GW: You know, it's funny. I had thought about writing the book, but I'm not a writer. I couldn't do that and a lot of my friends said, 'You have so many rich experiences to share with people. You should put them down in a book', so I finally thought to myself, 'Well, I write my own lyrics. That's more like poetry because you're limited by rhyme and meter, whereas in a book you can write prose, you can write sentences in paragraph form, it doesn't matter. So I decided to start doing it and I put a proposal together, gave it to my literary agent and he liked it and didn't think I even needed to have a ghostwriter. They started shopping it around and of the two deals that I was offered, I went with Penguin Random House. They didn't want me to use a ghostwriter, either. They wanted me to write the book - and I did, and it was a really, enjoyable process.
It took me a couple of years to do it, but I'm glad I did it because it documented my life for future generations with my family and it gave me the opportunity to tell my story to young musicians and people in general and it was really about keep on keeping on even when you're like in the midst of failure, when you're down and you're troubled, if you can keep that spirit of being positive alive, it's important and you'll ultimately succeed if you keep on trying. I really believe that, that successful people are people that fail 90 percent of the time, but have the ability and the stamina to try it one more time.
PB: That's a very useful and optimistic perspective, Gary. Looking back at the professional side of your life, what has been the most rewarding part?
GW: I think the obvious one was when 'Dream Weaver' had that huge success in the summer of 1976 when I was on tour with Peter Frampton and Yes and played before probably about three million people during that whole summer. That's kind of on the outward side of it, but on the inward side, I would say, that the most rewarding thing for me personally, was when I would get a letter or somebody would come up to me after the show and say, 'Your music helped me over a very difficult period in my life. I was going to kill myself but I kept playing your album over and over and it saved me from that', and I thought, that's what making music and art is really all about. It's a process of helping people.
PB: At one point in your early life, you had thought about completing medical school, which you attended for a time, but you didn't finish. You didn't become a doctor. Still, you ended up becoming a healer...
GW: A musical healer.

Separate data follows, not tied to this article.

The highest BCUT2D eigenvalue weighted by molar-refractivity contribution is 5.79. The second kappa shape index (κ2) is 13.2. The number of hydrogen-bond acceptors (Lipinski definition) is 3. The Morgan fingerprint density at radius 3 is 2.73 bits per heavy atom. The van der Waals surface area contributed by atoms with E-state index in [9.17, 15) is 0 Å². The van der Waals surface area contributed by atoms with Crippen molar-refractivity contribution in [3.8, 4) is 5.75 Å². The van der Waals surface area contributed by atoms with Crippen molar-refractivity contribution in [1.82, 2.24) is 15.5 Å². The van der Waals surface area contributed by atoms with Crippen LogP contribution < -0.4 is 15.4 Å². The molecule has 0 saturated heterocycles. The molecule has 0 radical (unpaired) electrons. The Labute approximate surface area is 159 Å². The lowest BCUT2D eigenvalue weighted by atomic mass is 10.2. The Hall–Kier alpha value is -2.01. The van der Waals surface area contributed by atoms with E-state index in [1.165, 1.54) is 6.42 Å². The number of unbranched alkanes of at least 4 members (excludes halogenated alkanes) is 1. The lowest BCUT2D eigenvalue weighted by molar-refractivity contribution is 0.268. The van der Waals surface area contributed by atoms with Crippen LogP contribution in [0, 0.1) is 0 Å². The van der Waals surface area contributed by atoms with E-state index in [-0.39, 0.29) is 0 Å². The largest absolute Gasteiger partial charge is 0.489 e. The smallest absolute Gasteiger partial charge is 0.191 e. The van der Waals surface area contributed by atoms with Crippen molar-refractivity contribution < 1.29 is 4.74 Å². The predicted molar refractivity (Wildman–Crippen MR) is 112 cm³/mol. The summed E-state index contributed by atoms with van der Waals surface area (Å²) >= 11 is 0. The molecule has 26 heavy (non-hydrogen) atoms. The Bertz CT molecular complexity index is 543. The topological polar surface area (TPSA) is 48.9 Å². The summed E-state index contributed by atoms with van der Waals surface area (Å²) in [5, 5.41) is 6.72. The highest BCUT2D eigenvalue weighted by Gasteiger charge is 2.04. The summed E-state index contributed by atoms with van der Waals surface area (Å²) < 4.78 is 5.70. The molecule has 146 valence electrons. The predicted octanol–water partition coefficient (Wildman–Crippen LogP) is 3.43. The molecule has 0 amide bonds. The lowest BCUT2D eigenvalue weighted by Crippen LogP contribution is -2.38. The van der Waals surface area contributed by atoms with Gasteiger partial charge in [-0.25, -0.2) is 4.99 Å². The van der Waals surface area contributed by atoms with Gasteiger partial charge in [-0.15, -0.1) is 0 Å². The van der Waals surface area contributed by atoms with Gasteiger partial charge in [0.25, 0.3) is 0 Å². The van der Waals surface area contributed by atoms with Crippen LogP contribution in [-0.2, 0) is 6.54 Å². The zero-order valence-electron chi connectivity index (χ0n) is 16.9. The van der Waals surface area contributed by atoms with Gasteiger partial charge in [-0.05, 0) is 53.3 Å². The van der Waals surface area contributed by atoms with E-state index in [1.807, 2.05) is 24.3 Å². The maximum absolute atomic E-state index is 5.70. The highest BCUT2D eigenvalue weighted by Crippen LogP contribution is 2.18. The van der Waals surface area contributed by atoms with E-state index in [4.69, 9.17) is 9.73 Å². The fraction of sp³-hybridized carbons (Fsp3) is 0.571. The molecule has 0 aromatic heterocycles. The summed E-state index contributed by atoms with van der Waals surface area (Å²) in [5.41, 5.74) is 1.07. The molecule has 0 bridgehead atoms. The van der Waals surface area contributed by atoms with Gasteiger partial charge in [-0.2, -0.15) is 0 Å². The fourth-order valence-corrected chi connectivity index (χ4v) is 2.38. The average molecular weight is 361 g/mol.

PB: What are your upcoming performance and recording plans?
GW: I'm not really sure what they're going to be. I'm thinking about going to promote my book and doing some lecture tours where I talk about the book, because I feel I can do that now. I'd like to do that because I've done music for so long. I would probably mix it up, it would be part music and part talking and I'm also now starting a new EP that I'm going to be putting out.
PB: How would you describe the music that will be on it?
GW: I'm not sure yet, because I haven't started out the actual production of it, but it's probably going to be more orchestral oriented. I'm just writing songs now.
PB: Do you find that writing now feels differently than earlier in your career?
GW: Well, yes, because I think I'm a more accomplished musician than I was back then, but there were some great things back then. What was really cool when I did the "Dream Weaver" album was that I was really unafraid to take chances. When I wrote all the songs and put them down in my little studio with no guitars, but just with a Clavinet and a Fender Rhodes, a harp string ensemble and a drum machine and a Mini Moog, I thought, this sounds kind of cool without guitars.
I played it to somebody from Warner Brothers and he agreed, so I did the album without any guitars. I didn't purposely say, I'm going to do the sound with no guitars, it was just something that happened. It will happen again. I think the last album I did, "Connected" was one of the best albums I've ever done. I think the production of it, when I finally finish all the tracks will dictate the musical direction of the album, but it will be me, my voice and my songs so that part will be the same.
PB: Tell me one dream that you would like to weave for the universe.
GW: My dream would be for people to try to unstress out and not be so the victim of technology and stress, learn to meditate, learn to practice peace and love, as Ringo says, in their lives. That's real important and I think it's a matter of people becoming more spiritual and not let it happen through having to suffer so much but to start thinking more about others, and to put themselves second.
PB: That's a nice sentiment. What was it like, working with Ringo?
GW: It was great. It was wonderful. It was a wonderful, wonderful experience. Looking back when I was singing 'Dream Weaver' and seeing who was playing the drums, it was great. And he was such a wonderful, generous, lovely human being to work with.
PB: If you could jam with any musicians, living or dead?
GW: Joe Walsh, Prince, Stevie Wonder, Peter Gabriel, Ringo. Terry Bozzio, Larry Graham.
PB: That sounds like a sensational lineup, Gary. It would be really something to hear that happen. Thank you so much for your time today.
GW: Thank you.